You may choose to point a finger in any number of directions to pin blame for the “Wilderness Years” when Doctor Who left the air. The 1996 tele-film was in many ways an attempt to bring the program to a new American audience, but for whatever reasons one may choose to apply, it was not the overwhelming success we may have hoped. Do producers in the United States have a particular and unique gift for wanting to boost program concepts from other global markets, but not get them quite right due to improper budget, inaccurate audience targeting, or perhaps poor casting choices? That last one gives us pause — and we could apologize to our silver-ghost-snake-form Master for it, but we doubt he’d listen before torturing us to the brink of death.

This week, we have a laugh at ourselves as American viewers, and wonder what we would do if trying to cast iconic Doctor Who roles with American actors who, for whatever reason, were not “the” commodity in demand at the moment. From the Ninth Doctor, to Sarah Jane Smith, to Strax, we poke a bit of good natured fun at our favorite program — and ourselves in the process — and learn that sometimes, what sounds like even the most ridiculous casting choice imaginable might actually be really, really entertaining to watch. (In a parallel universe, that is.)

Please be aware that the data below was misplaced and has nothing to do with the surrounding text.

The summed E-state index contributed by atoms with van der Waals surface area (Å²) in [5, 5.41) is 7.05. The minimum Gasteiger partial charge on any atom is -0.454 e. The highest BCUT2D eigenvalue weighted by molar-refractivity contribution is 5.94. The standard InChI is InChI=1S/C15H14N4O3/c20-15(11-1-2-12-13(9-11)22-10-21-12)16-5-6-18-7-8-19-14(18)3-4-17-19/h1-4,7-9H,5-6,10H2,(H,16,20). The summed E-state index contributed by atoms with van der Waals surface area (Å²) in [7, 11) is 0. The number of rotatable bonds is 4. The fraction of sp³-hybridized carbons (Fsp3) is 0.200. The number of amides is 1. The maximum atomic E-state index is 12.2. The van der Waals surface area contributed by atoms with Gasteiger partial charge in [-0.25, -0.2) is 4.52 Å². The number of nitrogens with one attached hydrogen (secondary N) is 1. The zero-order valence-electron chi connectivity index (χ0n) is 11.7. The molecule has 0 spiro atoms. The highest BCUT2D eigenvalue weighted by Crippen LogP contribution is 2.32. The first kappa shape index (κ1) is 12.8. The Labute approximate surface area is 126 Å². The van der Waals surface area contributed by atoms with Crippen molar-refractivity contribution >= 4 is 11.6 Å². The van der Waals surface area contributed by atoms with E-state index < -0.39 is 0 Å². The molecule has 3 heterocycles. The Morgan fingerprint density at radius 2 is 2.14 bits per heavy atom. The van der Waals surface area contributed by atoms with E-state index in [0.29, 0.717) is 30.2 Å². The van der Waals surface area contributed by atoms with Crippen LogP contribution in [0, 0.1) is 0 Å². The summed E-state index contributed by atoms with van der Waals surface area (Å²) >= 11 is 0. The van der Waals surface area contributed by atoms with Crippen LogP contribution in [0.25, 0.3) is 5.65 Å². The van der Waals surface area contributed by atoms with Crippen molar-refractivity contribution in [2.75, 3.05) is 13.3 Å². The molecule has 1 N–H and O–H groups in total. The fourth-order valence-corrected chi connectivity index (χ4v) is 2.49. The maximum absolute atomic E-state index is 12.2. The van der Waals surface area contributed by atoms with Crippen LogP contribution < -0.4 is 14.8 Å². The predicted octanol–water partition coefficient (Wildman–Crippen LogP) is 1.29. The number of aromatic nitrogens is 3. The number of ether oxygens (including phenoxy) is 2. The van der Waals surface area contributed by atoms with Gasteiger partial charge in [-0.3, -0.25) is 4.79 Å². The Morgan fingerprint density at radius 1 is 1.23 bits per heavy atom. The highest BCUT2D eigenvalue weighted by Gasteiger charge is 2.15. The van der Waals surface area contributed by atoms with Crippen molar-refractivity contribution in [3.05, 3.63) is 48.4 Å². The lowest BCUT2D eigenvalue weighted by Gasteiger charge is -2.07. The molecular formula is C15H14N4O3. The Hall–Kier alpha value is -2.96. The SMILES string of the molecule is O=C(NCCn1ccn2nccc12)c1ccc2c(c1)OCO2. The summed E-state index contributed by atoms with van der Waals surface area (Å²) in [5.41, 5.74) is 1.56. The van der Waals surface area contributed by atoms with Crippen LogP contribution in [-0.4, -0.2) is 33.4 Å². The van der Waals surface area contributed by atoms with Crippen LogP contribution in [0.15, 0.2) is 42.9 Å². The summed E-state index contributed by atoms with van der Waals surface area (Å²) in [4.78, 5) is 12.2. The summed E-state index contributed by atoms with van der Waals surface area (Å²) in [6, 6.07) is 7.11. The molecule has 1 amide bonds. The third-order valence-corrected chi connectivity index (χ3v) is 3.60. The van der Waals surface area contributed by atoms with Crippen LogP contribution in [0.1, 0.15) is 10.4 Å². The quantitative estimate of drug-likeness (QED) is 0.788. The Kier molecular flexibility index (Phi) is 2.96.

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5 Thoughts on “Recasting On a Budget”

  • Also, it breaks my heart that I can’t rule out Lauren Ambrose for being A list, but that is a whole other matter.

  • One last one, and this really hurts : Saul Rubinek DQ for being too short. Whoever suggested him, I thought that was brilliant, but Rubinek is 5′ 7″. It’s not a case of not being a physical match for Colin Baker, it’s part of the character. Sixie looms imperiously over people, lording his superiority over everyone he meets. Rubinek might make a good Seven, though.

      • As I was saying, it’s not about Baker C being a tall actor, it’s about Sixie being a tall character. I haven’t seen Warehouse 13, but I have seen Rubinek in a bunch of other roles (Leverage, Badasss, Max Glick, etc.) and he tends to play small, shifty, rabbity, fast talking characters, far removed from the boisterous grandeur of Sixie. He’s a 7, not a 6.

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